Strasbourg, France – Continuous processes relying on structured catalytic supports are now widespread in industry. Many different open cell foams can used as the support, but these are usually ceramic or metallic in nature, are energy- and material-intensive to make, and can be brittle. Could a PU foam be used instead?
Now, a team of chemists at the University of Strasbourg has developed a polyurethane foam functionalised with palladium that shows promise as a reusable catalyst. Palladium catalysts are widely used in industrial chemical processes, including hydrogenations and coupling reactions.
To test the idea, they first coated a commercially available open cell PU foam, provided by FoamPartner, with a thin layer of polydopamine. This was necessary because of the absence of the microporosity in the foam that is needed to deposit the metal.
The palladium could then be attached strongly to the polydopamine by simply immersing the coated foam in a hydro-alcoholic solution of a palladium(II) salt at room temperature. Scanning electron microscope studies showed that the palladium ions were evenly dispersed.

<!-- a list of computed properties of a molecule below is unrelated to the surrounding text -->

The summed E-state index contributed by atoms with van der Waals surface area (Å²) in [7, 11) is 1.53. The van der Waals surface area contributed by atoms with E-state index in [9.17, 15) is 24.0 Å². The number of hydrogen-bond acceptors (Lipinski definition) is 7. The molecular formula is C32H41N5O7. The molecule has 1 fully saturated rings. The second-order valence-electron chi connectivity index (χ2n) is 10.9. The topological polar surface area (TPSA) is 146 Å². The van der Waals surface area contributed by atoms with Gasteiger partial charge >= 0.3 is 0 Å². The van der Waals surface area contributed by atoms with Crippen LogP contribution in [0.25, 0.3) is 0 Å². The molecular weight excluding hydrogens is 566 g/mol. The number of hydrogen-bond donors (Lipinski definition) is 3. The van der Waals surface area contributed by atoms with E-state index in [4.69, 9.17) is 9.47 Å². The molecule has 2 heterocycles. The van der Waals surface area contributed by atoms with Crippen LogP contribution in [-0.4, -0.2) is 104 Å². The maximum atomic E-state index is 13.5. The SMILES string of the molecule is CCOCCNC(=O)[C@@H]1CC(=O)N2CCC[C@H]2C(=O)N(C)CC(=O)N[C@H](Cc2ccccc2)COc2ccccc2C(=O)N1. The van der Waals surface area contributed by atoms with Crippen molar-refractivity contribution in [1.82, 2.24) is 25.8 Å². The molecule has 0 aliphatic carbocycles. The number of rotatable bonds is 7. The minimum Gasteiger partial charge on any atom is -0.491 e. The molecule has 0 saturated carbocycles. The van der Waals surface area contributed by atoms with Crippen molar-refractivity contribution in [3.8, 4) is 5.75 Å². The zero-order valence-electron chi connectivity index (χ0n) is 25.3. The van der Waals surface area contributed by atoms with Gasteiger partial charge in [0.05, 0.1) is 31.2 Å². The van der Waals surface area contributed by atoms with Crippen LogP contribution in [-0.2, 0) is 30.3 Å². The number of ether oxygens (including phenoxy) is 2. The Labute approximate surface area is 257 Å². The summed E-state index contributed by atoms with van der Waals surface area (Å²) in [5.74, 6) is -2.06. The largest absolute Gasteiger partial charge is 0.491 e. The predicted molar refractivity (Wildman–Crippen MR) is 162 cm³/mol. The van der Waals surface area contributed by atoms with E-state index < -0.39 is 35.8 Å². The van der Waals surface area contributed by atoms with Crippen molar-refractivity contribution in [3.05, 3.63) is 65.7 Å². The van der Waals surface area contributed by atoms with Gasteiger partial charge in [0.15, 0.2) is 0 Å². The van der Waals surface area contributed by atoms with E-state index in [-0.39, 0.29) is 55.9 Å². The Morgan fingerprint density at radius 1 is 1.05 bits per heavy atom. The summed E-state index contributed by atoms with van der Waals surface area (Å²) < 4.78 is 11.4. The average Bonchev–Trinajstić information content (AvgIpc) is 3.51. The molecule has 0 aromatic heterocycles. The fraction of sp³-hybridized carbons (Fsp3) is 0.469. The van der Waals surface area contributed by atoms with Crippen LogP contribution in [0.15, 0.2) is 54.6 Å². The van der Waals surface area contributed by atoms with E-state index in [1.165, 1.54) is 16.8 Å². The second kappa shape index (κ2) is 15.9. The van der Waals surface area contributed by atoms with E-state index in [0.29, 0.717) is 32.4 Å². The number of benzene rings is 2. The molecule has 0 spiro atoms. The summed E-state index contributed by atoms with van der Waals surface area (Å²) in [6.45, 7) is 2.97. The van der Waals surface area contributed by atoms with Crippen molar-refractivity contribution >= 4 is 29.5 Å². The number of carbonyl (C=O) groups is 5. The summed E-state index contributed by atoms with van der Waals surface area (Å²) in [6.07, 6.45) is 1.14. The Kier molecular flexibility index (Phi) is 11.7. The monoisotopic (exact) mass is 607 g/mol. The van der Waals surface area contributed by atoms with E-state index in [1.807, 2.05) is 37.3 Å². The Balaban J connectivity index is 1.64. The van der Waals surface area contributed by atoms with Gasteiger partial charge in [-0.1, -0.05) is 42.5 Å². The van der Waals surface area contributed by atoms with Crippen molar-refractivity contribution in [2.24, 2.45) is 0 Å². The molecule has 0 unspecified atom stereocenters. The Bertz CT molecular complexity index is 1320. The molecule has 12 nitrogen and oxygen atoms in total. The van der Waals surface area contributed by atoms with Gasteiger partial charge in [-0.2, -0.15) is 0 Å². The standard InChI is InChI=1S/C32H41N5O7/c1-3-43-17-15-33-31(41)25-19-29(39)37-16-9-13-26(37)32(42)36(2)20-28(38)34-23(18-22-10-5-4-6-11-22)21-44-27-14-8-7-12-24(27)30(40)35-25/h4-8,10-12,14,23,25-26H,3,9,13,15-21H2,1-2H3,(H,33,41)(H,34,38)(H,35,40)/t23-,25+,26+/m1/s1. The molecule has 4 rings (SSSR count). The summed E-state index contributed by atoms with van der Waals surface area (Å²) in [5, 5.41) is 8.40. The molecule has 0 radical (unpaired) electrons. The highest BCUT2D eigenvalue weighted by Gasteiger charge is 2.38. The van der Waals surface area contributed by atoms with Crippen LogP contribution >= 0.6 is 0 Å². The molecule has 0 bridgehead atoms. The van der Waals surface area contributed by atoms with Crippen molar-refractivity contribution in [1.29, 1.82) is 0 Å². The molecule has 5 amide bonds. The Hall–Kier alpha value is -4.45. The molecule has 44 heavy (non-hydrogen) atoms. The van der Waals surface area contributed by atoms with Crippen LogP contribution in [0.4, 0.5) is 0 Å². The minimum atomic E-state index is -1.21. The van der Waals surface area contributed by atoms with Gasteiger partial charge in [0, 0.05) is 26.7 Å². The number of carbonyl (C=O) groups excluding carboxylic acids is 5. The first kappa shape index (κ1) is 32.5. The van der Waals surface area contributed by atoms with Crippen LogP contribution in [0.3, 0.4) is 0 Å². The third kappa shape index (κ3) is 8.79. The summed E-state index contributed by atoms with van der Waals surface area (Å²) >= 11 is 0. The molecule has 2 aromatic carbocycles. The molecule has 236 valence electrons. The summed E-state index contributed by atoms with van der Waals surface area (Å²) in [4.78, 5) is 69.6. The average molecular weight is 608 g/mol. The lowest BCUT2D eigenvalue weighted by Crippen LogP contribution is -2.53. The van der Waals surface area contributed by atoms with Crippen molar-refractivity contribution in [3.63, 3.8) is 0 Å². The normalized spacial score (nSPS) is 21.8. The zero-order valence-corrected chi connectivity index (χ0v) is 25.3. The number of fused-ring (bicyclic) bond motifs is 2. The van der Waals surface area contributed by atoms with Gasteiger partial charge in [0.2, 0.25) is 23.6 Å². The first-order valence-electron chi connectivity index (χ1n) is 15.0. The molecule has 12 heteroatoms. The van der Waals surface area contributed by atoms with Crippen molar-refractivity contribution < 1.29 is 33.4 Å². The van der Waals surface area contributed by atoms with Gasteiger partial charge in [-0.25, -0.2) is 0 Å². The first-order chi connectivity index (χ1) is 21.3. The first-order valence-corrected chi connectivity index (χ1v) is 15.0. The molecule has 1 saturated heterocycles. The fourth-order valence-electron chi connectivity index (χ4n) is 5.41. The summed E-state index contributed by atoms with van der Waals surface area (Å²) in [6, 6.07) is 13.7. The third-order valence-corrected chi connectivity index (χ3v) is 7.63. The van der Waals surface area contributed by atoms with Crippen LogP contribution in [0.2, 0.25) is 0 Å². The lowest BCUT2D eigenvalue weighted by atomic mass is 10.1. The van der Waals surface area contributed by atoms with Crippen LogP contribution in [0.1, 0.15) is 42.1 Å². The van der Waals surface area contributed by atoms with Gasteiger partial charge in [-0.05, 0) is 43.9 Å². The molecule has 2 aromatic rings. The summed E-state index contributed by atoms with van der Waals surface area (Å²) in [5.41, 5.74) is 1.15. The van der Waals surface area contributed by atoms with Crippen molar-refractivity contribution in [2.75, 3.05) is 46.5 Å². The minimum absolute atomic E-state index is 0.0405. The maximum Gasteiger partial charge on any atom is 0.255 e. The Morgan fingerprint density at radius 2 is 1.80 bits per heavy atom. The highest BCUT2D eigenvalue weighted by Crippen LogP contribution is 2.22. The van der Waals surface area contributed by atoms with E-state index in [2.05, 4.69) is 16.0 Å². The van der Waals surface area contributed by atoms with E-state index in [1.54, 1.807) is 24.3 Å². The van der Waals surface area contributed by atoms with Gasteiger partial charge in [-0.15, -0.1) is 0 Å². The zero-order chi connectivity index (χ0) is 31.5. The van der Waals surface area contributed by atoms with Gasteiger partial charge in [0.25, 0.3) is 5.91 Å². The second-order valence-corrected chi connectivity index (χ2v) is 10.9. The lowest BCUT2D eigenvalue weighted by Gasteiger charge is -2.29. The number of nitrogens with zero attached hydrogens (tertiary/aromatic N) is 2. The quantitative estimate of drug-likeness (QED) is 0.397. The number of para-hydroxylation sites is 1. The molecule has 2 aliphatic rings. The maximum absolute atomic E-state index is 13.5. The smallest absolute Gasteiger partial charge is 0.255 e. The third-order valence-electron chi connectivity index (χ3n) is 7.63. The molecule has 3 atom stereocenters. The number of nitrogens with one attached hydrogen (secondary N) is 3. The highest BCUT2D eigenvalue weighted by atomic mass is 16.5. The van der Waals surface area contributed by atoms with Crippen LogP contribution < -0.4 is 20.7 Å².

In two test reactions – the semi-hydrogenation of an alkyne and a Suzuki coupling – the catalyst had high activity, gave good selectivity, and was easy to reuse. It remained stable through 15 cycling tests, being washed in an ultrasonic bath between each run.
The team suggest that the PU foam based catalysts might have applications in multiple different reactions and reactor types because of their simple preparation, good catalytic activity, and ease of reuse.
The work has been published in the journal Green Chemistry.